*Sugar and alcohol keep the mixture from freezing. As Charity Ferriera points out in her terrific "Perfect Pops," consider the difference between an ice cube and a can of orange juice concentrate -- one is rock hard, and the other is slushy. The more sugar the mixture has, the softer it will be when frozen. So a frozen pop made of only iced tea will be a hard rock, but add a pureed fruit and it will soften up. That's true when alcohol is added to the mix, too. Only a small amount of liquor will usually work (2 to 3 tablespoons for 4 to 6 pops, for example), or it will prevent the mixture from freezing at all. You may want to do some experimenting to find the right proportion for your needs.

*Blenders work best for a smooth pop; food processors will give some texture to the mix.

*Start with cold ingredients for the best outcome. The icy pops need at least five hours in the freezer to be firm. It helps to have your freezer at the highest setting.

*You can make stripes or swirls in your icy pops, and you can mix in ingredients. For stripes, you'll need to freeze layers individually, allowing about 30 minutes between them before adding another layer. (If they are too solid, the next layer won't adhere.) For swirls, Ferriera says, use two thick mixtures (such as pudding) or use a liquid and an ice cream (the liquid freezes around the ice cream, creating streaks). So that mix-ins don't sink to the bottom, use a thicker mixture as the base.

*To unmold, run warm water over the exterior (if using plastic).

*The pops will last about a week in the freezer in the molds; they can be kept longer if taken out of the mold once frozen and stored in individual plastic bags to prevent freezer burn.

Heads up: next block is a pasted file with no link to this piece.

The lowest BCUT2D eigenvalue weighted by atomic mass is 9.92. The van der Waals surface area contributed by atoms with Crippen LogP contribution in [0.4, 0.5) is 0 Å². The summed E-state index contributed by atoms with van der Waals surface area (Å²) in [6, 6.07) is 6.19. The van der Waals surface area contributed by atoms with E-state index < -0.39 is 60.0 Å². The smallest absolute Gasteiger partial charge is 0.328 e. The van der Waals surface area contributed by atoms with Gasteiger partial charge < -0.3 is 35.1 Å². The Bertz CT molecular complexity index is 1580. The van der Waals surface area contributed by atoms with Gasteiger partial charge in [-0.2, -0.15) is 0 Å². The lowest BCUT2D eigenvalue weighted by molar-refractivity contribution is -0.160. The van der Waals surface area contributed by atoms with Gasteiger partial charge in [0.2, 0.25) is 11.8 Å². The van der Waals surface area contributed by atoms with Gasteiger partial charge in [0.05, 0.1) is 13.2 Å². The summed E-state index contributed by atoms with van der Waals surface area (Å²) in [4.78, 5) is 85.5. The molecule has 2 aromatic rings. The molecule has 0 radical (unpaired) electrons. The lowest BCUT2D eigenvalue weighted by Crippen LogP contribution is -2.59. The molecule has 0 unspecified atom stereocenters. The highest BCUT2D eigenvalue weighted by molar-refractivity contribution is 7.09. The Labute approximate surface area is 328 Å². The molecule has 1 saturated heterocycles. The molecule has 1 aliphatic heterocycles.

Perfectly ripe honeydew melons are extraordinarily juicy and sweet. They are rich in vitamin C and potassium, too. Layer the honeydew mixture with watermelon and cantaloupe variations for beautiful tri-colored pastel pops.

>Honeydew Melon Pops

4 cups diced (6 1/2 -inch cubes) ripe honeydew melon

1/3 cup plain yogurt

Juice of 3 limes

Grated zest of 1 lime

3 teaspoons honey

Combine 2 cups of melon, the yogurt and lime juice and zest in a food processor or blender; process until smooth. Add the honey; process again to combine. Stir in the remaining 2 cups melon.

Fill the pop molds with the mixture. Freeze for at least 6 hours.

Remove from the freezer. Let stand at room temperature for 5 minutes before removing the pops from the molds.

Recipe from "Pops!: Icy Treats for Everyone"

This recipe is a banana split on a stick.

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>Banana Split Pops

1/2 banana (cut crosswise) for each pop

1 1/2 cup vanilla ice cream

1/3 cup pineapple topping

1 1/2 cups chocolate ice cream

1/3 cup chocolate fudge

1 1/2 cups strawberry ice cream

1/3 cup strawberry topping

Whipped cream

1 maraschino cherry for each pop

1/4 cup chopped walnuts

Stick banana halves onto pop sticks. Use paper cups as molds for these pops. Divide strawberry topping among the paper cup molds. Freeze for 1 hour.

Top with strawberry ice cream and pineapple topping. Freeze for 1 hour.

Top with vanilla ice cream and chocolate fudge. Add chocolate ice cream. Freeze for 6 hours.

Peel off and discard paper cups. Top each pop with whipped cream, nuts, and a cherry.

Makes six 8-ounce pops or 8 six-ounce pops.

Recipe from "Pops!: Icy Treats for Everyone"